MANILA, Philippines - The economy may grow by an average of 5.5 percent next year until 2020, analytics firm IHS said yesterday.
“The Philippine economy has the capacity for robust long-term economic growth to average around 5.5 percent per year over the 2016 to 2020 time horizon,” Rajiv Biswas, chief economist for Asia-Pacific at IHS, said.
“IHS forecasts that total GDP (gross domestic product) per person in the Philippines will rise from around $3,000 in 2015 to around $6,000 by 2024,” Biswas said.
The estimated increase in the per capita GDP should make the country one of the largest consumer markets in Southeast Asia, the economist said. Such a scenario, he added, would attract more foreign investments to the country especially to its manufacturing and services industries.
Philippine economic growth slowed to 6.1 percent last year from 7.2 percent in 2013. The government hopes to grow the economy by seven to eight percent this year until the next.
Biswas said the economy’s key growth drivers would continue to be the IT-business process outsourcing sector and the robust inflows of remittances from overseas Filipino workers.
“The competitiveness the Philippines in this industry has been particularly helped by the large pool of university-educated workers as well as the strong English-language skills of the workforce,” Biswas said.
According to Biswis, export revenues from the IT-BPO sector has more than doubled to $18 billion in 2014 from 2008, while the number of employees in the sector surpassed one million.
“By 2016, the Philippines IT-BPO industry is projected to have 1.3 million employees. The rapid growth of this industry is also driving economic development in a number of cities across the Philippines, with Manila and Cebu now ranked among the world’s leading IT-BPO hubs,” Biswas said.
“The rapid growth of the IT-BPO industry is also creating positive transmission effects for the rest of the economy, including for the commercial property sector, with rapid growth in demand for commercial floor space, underpinning the development of existing and new office parks in urban centers,” he said.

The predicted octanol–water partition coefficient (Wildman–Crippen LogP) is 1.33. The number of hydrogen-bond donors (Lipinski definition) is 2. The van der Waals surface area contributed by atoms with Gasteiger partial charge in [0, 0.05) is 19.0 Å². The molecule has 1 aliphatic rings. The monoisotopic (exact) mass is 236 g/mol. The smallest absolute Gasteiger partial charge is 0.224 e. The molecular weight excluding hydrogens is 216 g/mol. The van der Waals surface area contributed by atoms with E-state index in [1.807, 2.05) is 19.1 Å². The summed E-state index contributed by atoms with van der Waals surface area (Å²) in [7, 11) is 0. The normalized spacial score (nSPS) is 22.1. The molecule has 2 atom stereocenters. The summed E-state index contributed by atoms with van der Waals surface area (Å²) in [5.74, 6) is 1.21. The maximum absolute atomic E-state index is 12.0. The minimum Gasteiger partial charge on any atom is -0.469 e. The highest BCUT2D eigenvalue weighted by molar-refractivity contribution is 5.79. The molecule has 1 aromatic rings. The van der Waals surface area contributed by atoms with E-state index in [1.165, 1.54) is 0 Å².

At the same time, remittances from Filipinos working and living abroad climbed to a record high of $26.9 billion last year.
“Overseas worker remittances are a key driver of GDP growth in the Philippines, as they provide support consumer expenditure and also residential housing construction,” Biswas said.
The analyst said there is an estimated 35 percent of the total annual remittances finding its way into residential property purchases, supporting the expansion in the residential construction sector in major cities in the country.
“While the current growth drivers of the Philippines are the IT-BPO industry and the strong and stable remittances of the overseas Filipino workers, the long-term outlook for the future development of the Philippines will be heavily dependent on the ability to make the manufacturing sector more competitive and to mobilize both foreign and domestic investment flows into the manufacturing sector,” Biswas said.
He said a key challenge for the country remains to be improving the business climate in order to rake in more foreign investments.
“While the Aquino government has made efforts to improve this ranking, there is still a great deal of work to do to improve the overall competitiveness of the Philippines to attract large inflows of foreign direct investment,” Biswas said.
Read more on The Philippine Star